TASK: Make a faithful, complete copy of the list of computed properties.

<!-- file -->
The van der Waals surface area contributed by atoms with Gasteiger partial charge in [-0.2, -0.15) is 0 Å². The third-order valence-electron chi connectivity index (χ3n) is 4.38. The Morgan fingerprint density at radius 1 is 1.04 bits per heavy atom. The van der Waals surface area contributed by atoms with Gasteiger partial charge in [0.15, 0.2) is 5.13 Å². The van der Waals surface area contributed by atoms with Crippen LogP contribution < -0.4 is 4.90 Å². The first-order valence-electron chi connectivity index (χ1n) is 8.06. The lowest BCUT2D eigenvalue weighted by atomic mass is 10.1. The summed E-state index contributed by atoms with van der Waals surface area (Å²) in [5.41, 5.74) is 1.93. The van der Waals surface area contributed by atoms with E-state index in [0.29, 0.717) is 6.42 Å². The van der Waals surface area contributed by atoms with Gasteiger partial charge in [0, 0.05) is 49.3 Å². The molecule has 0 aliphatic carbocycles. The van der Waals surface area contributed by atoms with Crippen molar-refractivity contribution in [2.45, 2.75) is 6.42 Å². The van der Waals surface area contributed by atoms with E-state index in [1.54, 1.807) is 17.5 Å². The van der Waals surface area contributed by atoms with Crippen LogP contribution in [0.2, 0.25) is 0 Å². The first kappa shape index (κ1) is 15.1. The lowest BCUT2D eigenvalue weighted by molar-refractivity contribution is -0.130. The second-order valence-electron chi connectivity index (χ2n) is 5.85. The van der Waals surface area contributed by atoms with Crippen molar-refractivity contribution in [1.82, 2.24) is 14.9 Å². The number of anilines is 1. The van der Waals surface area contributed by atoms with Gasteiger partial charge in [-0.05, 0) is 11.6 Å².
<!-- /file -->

The van der Waals surface area contributed by atoms with Gasteiger partial charge in [-0.2, -0.15) is 0 Å². The third-order valence-electron chi connectivity index (χ3n) is 4.38. The Morgan fingerprint density at radius 1 is 1.04 bits per heavy atom. The van der Waals surface area contributed by atoms with Gasteiger partial charge in [0.15, 0.2) is 5.13 Å². The van der Waals surface area contributed by atoms with Crippen LogP contribution < -0.4 is 4.90 Å². The first-order valence-electron chi connectivity index (χ1n) is 8.06. The lowest BCUT2D eigenvalue weighted by atomic mass is 10.1. The summed E-state index contributed by atoms with van der Waals surface area (Å²) in [5.41, 5.74) is 1.93. The van der Waals surface area contributed by atoms with E-state index in [0.29, 0.717) is 6.42 Å². The van der Waals surface area contributed by atoms with Gasteiger partial charge in [0, 0.05) is 49.3 Å². The molecule has 0 aliphatic carbocycles. The van der Waals surface area contributed by atoms with Crippen molar-refractivity contribution in [2.45, 2.75) is 6.42 Å². The van der Waals surface area contributed by atoms with E-state index in [1.54, 1.807) is 17.5 Å². The van der Waals surface area contributed by atoms with Crippen LogP contribution in [0.2, 0.25) is 0 Å². The first kappa shape index (κ1) is 15.1. The lowest BCUT2D eigenvalue weighted by molar-refractivity contribution is -0.130. The second-order valence-electron chi connectivity index (χ2n) is 5.85. The van der Waals surface area contributed by atoms with Crippen molar-refractivity contribution in [1.82, 2.24) is 14.9 Å². The number of anilines is 1. The van der Waals surface area contributed by atoms with Gasteiger partial charge in [-0.05, 0) is 11.6 Å².